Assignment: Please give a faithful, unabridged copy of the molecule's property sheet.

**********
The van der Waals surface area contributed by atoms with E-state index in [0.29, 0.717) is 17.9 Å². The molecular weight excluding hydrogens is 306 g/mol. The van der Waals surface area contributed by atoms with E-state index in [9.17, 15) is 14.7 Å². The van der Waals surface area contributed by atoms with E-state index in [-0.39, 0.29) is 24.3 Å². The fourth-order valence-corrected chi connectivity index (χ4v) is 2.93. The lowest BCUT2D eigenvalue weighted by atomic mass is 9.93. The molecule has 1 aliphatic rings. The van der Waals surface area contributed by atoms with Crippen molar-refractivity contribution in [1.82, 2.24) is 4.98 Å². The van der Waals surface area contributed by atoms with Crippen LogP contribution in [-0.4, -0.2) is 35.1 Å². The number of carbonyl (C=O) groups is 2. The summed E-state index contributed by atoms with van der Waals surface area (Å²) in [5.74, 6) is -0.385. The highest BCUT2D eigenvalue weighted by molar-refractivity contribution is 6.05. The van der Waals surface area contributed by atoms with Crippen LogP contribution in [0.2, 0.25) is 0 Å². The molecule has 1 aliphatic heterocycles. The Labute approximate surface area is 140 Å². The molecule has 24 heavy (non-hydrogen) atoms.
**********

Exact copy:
The van der Waals surface area contributed by atoms with E-state index in [0.29, 0.717) is 17.9 Å². The molecular weight excluding hydrogens is 306 g/mol. The van der Waals surface area contributed by atoms with E-state index in [9.17, 15) is 14.7 Å². The van der Waals surface area contributed by atoms with E-state index in [-0.39, 0.29) is 24.3 Å². The fourth-order valence-corrected chi connectivity index (χ4v) is 2.93. The lowest BCUT2D eigenvalue weighted by atomic mass is 9.93. The molecule has 1 aliphatic rings. The van der Waals surface area contributed by atoms with Crippen molar-refractivity contribution in [1.82, 2.24) is 4.98 Å². The van der Waals surface area contributed by atoms with Crippen LogP contribution in [-0.4, -0.2) is 35.1 Å². The number of carbonyl (C=O) groups is 2. The summed E-state index contributed by atoms with van der Waals surface area (Å²) in [5.74, 6) is -0.385. The highest BCUT2D eigenvalue weighted by molar-refractivity contribution is 6.05. The van der Waals surface area contributed by atoms with Crippen LogP contribution in [0.2, 0.25) is 0 Å². The molecule has 1 aliphatic heterocycles. The Labute approximate surface area is 140 Å². The molecule has 24 heavy (non-hydrogen) atoms.